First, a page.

Life adventures, inspiration and insight; shared in articles, advice, personal chats and pictures.
As I write, lightning is flashing above our house, occasionally slashing sideways through a fury of wind that pelts our tortured trees with stinging, needle-stripping rain. This fragment of Armageddon becomes bookended by brilliant sunshine. So goes the roller coaster world of 2020.
In a time rife with dastardly deeds, heroic selflessness, and much “What’s in it for me?,” people often speak of karma in either wary or hopeful tones. Since I recently had an opportunity to learn a few specifics (have mercy on me, karma scholars!), allow me to elaborate:
In spite of what many suppose, karma isn’t punishment. However, because the universe operates through cause-and-effect, karma reminds us the natural balance or harmony of reality guarantees we will reap what we sow. Hateful thoughts produce a hate-filled environment. We affect our future. We have the ability to choose how we respond, and similar choices made over the years produce similar results. So, the young woman who told me she goes for sexy “bad boys,” in spite of advice against it from her family and friends, can look forward to more occasions in which she is treated like trash. She can anticipate additional relationships that will reflect the unhappy, sometimes violent circumstances she suffered through with boyfriends number one and two and three…unless she changes her preferences dramatically. We must heal our thoughts to heal our karma.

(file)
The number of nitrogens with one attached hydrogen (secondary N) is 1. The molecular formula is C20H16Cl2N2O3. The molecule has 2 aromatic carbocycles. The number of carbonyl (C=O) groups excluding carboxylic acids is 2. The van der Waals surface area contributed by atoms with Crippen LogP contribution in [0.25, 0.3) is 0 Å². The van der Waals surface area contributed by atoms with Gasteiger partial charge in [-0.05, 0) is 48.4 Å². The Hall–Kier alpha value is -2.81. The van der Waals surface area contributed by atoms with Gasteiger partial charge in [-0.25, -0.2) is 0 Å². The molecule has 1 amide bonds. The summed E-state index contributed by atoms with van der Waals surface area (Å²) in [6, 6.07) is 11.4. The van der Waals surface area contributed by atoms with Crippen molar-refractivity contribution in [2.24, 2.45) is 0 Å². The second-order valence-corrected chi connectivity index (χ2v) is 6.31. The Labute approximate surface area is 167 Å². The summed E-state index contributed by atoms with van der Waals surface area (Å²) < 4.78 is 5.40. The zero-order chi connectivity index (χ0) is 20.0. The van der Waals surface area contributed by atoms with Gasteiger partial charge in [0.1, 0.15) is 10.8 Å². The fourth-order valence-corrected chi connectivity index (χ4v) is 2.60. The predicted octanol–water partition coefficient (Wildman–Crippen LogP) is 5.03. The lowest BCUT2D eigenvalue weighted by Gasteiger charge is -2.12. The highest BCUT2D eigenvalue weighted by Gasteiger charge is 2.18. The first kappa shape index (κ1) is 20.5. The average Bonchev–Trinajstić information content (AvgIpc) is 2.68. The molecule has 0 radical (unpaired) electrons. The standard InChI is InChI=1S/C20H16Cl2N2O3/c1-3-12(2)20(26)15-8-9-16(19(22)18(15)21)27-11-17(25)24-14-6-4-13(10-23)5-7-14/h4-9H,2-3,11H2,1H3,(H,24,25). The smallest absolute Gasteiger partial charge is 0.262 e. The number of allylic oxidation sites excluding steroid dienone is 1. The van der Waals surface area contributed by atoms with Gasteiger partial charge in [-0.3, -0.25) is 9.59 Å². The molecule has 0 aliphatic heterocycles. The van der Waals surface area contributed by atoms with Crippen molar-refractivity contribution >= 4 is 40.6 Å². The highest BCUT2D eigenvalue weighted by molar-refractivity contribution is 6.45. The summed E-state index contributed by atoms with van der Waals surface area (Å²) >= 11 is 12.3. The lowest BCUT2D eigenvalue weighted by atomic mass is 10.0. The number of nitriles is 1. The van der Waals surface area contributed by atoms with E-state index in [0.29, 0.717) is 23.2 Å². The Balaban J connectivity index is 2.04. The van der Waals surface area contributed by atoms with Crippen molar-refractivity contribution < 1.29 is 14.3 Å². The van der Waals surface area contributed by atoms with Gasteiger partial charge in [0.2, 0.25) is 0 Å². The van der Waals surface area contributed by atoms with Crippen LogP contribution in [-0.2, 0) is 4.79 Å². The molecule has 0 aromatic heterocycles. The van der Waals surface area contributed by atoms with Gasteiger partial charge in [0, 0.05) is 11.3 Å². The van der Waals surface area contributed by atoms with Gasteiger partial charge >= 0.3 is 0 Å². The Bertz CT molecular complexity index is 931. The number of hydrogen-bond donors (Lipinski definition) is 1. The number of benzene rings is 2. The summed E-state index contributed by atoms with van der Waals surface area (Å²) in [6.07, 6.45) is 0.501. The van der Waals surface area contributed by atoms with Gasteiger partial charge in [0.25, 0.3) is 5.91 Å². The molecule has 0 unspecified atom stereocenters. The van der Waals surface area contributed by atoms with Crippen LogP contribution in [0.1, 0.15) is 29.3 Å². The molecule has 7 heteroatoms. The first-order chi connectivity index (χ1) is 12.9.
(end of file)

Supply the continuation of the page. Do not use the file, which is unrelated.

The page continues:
As we suspected, the scales of karma can “ripen” to balance with evil or “unvirtuous” thoughts, words, emotions, and deeds—like producing like…such as covetousness, malice, divisive, hurtful speech, lying, murder, stealing, and sexual misconduct—until/unless the individual chooses to intervene for a different outcome. (Honestly, those are examples of unvirtuous karma, not a description of a particular modern individual’s behavior.) We can point out many people and societies that have fallen into moral degradation due to the seduction. We can go there before we learn, or we can create harmony by investing in “virtuous” karma.
On a worldwide and/or personal level, we can entertain views that heal ourselves or others. We can feel contentment with what we have, holding love and compassion for the people around us. We can speak truth that unifies, encourages, and heals. We can conserve life, taking care not to hurt other lives and sharing our bounty. To grossly oversimplify that which should be simple but seems difficult, we can employ wisdom, ethics, and mental discipline to change the hand we were dealt—regardless of how painful that hand might have been—into one we enjoy playing. We’re capable of altering the story permanently. We can learn from our experiences.
The sky above me is darkening again now. I know another burst of storm is nearing. I saw it on weatherbug.com. As with all the shadows of darkness that impact me now or ever, I can choose how I react. I won’t change the storm—or I think I won’t. But my life is another matter. What I see/believe/perpetuate is what I get. Whether I accept that I’m worthy or not worthy, enough or not enough, content or miserable, I’m right. A pattern can continue looping for a long, long time. I do my best to choose my karma carefully.